I got everything prepped first as anyone who's ever cooked stir fry knows to do.

I cooked the sliced red onion and broccoli florets in canola oil for about two minutes.

Then I added the beef for about 3 minutes, until it was completely brown.

Then I turned down the heat and added 2 T of hoisin sauce and 1/3 cup of water, and let it bubble for about two minutes. The sauce was very thin. I think it would have been better to just add the hoisin sauce, see how the thickness was, and then gradually add the water little by little. I let the sauce bubble a little longer with the hopes of thickening, but it did not happen. Lastly I dumped in two teaspoons of sesame oil. Again, it would have been better to add a little bit, taste, and then maybe add more. It ended up with too much sesame oil.

The final product was ok. The meat was not very tender, the broccoli was sadly overcooked (which is better than undercooked) and the sauce was way too thin. Lessons learned. We might see this one again with some key changes, but then again we might not.

Monday, November 9, 2009

Artisan Bread in Five Minutes a Day

I've known about this book for a while and happened across it in the massive cookbook section at my new library.

It seemed too good to be true. Recently Brett and I needed bread but were too lazy to go to the store, so we decided to make it from scratch. Well, luckily we thought of this four hours before dinner because that's about how long it takes to make homemade bread. There is a lot of rising and waiting involved. So I was excited to try the "revolutionary" new method of bread baking that will supposedly take five minutes.

Part of what makes this method take only "five minutes" of your time is that you mix up a giant batch on the first day and keep it in your refrigerator pulling off hunks each day. But the mixing of the dough doesn't take as long as usual either because there is no proofing the yeast, no kneading, no covering and rising (kind of), and no punching down the dough. Brett, of course, was dubious of this method. It really does take all the fun out of baking bread. If you have never punched risen dough, I highly recommend it.

I decided to go with the first recipe in the book since it seemed the most basic- Boule (Artisan free-form loaf.) I used the flour I had on hand which is not the kind they recommend. I also halved the recipe and therefore messed up slightly on the measurement of the yeast and the salt. I should have halved it ahead of time but instead I waited until I had my water already hot and ready to go. Needless to say, my math was rushed. Quick: What's half of 1 and 1/2 T? And don't say 3/4 T because I don't have a 1/4 T measure. Answer in teaspoons please. See? Not that easy. Afterwards, I thought it through and realized I was off by a 1/4 tsp.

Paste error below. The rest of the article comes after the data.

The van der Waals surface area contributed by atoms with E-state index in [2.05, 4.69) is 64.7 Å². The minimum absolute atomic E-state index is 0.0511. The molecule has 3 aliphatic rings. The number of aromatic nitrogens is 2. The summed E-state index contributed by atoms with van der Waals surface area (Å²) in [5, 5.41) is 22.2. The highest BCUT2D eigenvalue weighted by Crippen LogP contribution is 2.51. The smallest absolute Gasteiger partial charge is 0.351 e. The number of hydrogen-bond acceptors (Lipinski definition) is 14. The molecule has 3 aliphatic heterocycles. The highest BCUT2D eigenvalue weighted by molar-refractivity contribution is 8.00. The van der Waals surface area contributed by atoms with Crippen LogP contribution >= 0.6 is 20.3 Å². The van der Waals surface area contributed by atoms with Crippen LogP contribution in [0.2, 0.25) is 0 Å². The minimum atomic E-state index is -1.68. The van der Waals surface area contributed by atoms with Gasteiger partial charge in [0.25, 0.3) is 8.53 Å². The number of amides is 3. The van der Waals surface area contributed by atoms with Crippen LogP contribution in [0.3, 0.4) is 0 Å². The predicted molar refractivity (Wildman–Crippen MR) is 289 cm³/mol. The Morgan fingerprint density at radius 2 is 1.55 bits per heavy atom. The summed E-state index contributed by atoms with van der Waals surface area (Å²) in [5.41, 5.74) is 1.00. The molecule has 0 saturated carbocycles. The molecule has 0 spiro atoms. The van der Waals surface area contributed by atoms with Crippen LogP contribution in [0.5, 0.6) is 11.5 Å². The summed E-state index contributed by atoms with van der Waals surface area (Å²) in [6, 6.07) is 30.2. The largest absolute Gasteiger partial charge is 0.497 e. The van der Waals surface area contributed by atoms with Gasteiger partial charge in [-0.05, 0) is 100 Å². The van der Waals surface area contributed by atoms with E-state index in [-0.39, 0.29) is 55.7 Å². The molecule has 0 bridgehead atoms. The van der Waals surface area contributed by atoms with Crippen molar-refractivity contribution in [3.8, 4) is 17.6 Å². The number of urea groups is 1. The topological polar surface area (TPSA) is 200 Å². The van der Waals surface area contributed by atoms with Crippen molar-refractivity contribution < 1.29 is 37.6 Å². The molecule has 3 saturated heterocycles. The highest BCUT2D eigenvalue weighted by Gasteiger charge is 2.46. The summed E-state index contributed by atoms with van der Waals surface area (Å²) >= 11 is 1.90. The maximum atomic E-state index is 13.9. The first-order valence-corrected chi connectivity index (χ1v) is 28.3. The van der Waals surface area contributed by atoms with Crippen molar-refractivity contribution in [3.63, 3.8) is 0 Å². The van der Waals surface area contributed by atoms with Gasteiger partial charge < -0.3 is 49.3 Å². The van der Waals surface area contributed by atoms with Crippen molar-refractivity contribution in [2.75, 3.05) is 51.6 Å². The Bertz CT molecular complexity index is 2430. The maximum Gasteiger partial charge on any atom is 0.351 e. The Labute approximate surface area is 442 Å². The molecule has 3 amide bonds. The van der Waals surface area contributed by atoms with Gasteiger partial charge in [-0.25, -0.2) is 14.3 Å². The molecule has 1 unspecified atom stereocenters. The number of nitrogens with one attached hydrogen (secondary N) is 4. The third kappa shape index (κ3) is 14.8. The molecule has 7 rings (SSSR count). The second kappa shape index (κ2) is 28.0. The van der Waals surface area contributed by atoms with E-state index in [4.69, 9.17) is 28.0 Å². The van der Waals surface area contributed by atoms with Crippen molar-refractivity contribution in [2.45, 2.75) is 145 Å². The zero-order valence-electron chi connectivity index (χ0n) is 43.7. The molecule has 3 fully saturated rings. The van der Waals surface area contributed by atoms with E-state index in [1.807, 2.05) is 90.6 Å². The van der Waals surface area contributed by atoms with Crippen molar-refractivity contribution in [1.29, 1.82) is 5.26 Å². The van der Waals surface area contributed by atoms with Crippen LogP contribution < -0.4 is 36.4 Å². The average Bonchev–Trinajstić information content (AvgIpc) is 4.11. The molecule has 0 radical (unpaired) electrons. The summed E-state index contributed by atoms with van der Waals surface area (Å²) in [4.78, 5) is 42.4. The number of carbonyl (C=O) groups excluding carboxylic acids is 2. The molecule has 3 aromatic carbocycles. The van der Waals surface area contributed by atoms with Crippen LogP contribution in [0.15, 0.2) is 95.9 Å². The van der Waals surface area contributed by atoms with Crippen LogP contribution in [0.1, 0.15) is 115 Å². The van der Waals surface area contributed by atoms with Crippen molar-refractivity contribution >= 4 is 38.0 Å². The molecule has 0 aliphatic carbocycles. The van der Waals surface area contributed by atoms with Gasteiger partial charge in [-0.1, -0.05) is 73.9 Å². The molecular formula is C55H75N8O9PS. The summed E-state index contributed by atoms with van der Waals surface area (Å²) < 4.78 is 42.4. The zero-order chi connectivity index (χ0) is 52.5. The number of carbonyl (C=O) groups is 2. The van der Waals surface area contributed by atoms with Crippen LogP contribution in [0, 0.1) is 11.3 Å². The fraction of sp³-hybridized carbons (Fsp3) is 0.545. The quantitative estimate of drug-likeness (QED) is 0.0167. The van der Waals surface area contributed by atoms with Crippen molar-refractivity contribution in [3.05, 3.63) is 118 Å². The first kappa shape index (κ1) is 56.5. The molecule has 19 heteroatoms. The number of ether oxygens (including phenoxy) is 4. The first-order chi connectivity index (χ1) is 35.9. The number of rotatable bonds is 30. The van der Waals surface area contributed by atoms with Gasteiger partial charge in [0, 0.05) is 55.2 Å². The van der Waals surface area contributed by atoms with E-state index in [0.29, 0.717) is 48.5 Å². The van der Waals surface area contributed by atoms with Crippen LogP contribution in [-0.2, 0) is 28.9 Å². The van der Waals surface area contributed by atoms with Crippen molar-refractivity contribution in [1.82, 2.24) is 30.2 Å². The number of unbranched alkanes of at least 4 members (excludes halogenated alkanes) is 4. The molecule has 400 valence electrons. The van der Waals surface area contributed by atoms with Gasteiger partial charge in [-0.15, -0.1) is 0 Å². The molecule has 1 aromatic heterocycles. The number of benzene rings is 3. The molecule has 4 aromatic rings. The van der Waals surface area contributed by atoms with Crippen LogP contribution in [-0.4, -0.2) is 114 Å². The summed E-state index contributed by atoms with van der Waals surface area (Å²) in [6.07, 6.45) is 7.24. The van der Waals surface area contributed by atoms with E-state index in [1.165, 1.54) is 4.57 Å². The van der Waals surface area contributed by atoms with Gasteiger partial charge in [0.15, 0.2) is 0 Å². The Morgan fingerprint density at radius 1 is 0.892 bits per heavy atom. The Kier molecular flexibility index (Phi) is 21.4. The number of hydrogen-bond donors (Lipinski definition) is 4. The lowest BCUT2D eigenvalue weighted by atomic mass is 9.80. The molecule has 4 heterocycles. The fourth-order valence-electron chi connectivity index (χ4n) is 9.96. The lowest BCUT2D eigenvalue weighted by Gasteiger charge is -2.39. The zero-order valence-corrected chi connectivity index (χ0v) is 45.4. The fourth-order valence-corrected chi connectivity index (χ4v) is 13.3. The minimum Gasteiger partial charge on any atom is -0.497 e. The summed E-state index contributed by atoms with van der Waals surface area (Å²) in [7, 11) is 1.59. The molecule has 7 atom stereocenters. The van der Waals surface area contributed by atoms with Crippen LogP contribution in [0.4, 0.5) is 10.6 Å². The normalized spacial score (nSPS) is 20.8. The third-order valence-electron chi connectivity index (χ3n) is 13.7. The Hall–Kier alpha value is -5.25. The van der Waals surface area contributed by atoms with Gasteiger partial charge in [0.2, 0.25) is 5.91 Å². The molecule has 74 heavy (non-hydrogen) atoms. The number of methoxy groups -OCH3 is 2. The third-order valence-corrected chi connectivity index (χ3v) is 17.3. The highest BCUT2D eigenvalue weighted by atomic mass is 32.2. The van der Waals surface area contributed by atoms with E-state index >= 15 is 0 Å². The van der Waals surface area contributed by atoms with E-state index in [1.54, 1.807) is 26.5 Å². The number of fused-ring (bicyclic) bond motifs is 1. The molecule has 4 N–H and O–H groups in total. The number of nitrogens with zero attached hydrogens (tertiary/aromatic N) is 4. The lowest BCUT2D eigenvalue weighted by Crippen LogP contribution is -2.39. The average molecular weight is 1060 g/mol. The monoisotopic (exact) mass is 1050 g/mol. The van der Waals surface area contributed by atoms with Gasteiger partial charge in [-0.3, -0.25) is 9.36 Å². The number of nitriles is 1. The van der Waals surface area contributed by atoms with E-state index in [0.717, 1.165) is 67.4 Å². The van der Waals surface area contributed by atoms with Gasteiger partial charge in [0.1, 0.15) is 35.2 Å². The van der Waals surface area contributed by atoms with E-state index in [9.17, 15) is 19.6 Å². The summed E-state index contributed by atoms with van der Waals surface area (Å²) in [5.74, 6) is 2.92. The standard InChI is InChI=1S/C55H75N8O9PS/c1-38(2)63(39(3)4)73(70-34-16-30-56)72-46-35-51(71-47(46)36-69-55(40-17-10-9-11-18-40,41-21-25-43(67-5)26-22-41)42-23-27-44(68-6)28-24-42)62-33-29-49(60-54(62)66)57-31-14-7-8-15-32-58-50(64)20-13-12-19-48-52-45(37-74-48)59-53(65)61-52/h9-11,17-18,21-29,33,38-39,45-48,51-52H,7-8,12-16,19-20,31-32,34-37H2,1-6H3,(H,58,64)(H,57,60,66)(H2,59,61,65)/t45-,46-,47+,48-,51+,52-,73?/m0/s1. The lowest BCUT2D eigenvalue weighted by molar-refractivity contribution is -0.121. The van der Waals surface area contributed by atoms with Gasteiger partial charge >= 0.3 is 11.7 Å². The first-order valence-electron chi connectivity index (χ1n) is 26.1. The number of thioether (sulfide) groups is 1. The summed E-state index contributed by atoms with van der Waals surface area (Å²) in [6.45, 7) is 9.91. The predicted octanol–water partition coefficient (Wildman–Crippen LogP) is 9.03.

Once you've stirred everything up, you put a lid on it and leave it on the counter for a couple of hours and then you move it to the fridge.

After a couple of days in the fridge, I decided it was time to bake. I pulled off a handful of very wet dough. It is supposed to be wet- that is what makes it able to sit in the fridge for up to two weeks. I pulled dough from the top down to the bottom on all four sides to form a "gluten cloak" I don't know if I did this right, but it seemed ok. Then you let it sit on a pizza peel for forty minutes.

This is where I take issue with the book's title. You still have to be thinking ahead to make this bread for dinner. This isn't a Pilsbury "pop it out of the tube and you're done" kind of thing. You have to let the dough rest, let the pizza stone heat up, bake the bread, and let the bread cool. A process I will say takes at least an hour and forty minutes and that's if you don't let the bread cool all the way. So yes, you spend about five minutes of active work, but you still have to have a good deal of forethought.

The bread turned out beautiful. It was slightly misshapen from my poor pizza peel skills, but golden and very "artisany" looking. The recipe said to let it cool completely, but we couldn't wait any longer. The outside was very hard. I ended up peeling the crust off and eating it first, saving the squishy, wonderful innards, or "crumb" if I'm being fancy. I prefer innards:) It was ok. Most, if not all, of the other yeast breads we've made were better. Brett thought the innards were like the texture of dumplings. They were soft and chewy, but kind of sticky and dense. The flavor was not all that great- I'll blame that on the flour.